Acquisitions are more prevalent when economies are tough. Companies hope that they will be able to achieve economies of scale by combining functions that require repetitive tasks. What is often underestimated is the work that must be done post-merger to actually experience the desired results. Yesterday, we examined the role of cultural due diligence in assessing the promise of combining efforts with another company. We assume that that assessment has been done and the decision was made to proceed. What is at issue is how to proceed!
Price Waterhouse Coopers conducted research that indicates that approximately 85% of acquisitions are seen as failures after the fact. In the UK, Cass Business School at City University of London studied 12,339 deals between 1984 and 2008. The findings were that price was not the best predictor of success, but that integration of the two companies was. The CEO Rountable recommends the following process and checklist for better integration:
Create a master to-do list broken down into themes including key items that arose in due diligence.
- Allocate a manager, for each theme.
- Be realistic with timetables.
- Break items down into actions within 30, 60 and 90 days.
1. Get control of the bank accounts. Ensure all accounts are receiving the best group interest rate.
2. Establish operating budgets including capex with authorization guidelines.
3. Establish a new management information timetable. Metrics will be key.
4. Review balance sheets for adequacy of provisions.
5. Drive through planned cost savings quickly and effectively with clear communication.
1. Establish a reporting structure to ensure continuing trading is seamless.
2. Review reward structures to ensure continuity of management.
3. Anomalies between acquirer and target sales commissions will require urgent action as sales teams talk.
4. Quickly review of problem employment contracts and put resolutions in place to minimize exposure.
5. Organize immediate sales & customer service training.
6. Establish a key meetings schedule to allow free and timely flow of information.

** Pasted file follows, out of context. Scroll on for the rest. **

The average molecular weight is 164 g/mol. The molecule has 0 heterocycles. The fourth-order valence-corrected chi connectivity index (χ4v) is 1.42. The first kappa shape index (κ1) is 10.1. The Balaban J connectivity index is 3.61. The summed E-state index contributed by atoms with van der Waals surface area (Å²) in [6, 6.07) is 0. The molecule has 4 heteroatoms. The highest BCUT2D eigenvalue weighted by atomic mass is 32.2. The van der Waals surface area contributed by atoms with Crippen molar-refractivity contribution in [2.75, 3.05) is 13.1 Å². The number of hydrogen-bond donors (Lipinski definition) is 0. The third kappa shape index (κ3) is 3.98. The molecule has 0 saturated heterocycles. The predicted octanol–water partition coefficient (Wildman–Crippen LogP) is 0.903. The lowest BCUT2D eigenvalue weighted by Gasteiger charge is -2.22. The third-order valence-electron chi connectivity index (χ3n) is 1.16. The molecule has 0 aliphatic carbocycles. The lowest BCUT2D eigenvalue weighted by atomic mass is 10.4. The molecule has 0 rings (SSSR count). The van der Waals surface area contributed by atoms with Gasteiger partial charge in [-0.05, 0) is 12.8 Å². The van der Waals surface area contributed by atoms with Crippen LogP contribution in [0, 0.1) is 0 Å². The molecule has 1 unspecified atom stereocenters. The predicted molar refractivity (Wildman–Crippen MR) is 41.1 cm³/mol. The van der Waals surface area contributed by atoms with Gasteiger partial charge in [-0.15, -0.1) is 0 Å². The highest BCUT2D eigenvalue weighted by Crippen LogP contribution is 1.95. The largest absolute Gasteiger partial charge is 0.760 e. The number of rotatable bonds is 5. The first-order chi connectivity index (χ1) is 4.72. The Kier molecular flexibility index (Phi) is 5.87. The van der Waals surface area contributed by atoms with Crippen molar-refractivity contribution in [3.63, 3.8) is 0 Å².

7. Establish a clear understanding of the authority levels of the target’s leadership team.
1. Deal with exposures revealed by due diligence, prioritizing those related to keeping the trains running!
2. Plan for merging disparate systems or at least to allow them to “talk” to each other.
3. Lock down the security around customer databases.
Sales & Customers
1. Ensure live deals under negotiation are not disrupted by the acquisition.
2. Cleanse all sales forecasts ASAP and integrate the revised version into the group cash forecasting system.
3. Review cross selling opportunities between key customers of buyer and seller.
1. Communicate often and clearly with staff and key stakeholders externally, especially key customers.
2. Visit key customers to share the strategy of the merged group and why it’s good news for them.
3. Use the joint press release on the deal to motivate staff and impress existing customers.
1. Set a timetable for all web site changes and allocate a webmaster to drive the project.
2. Collateral may need to change to reflect the new products of the merged entity.
3. Emphasize the benefits of the merger for the customers.
1. Draw up a detailed checklist of contingent liabilities.
2. Note earn-out implications for company management. Factor into the integration plan.
3. Insurance and risk exposure reviews should be conducted as a high priority.
4. Tax and accounting matters related to regulatory compliance may require urgent action.
Obviously, this list is by no means exhaustive, but illustrative of how one would go about dissecting potential problem areas and making adequate preparation. If your team will make a commitment to be thorough and anticipate things that could go wrong, you will know what questions to ask and what systems to take apart and reassemble. Integration is hard, but the effort is critical to successfully meeting the goals of the transaction.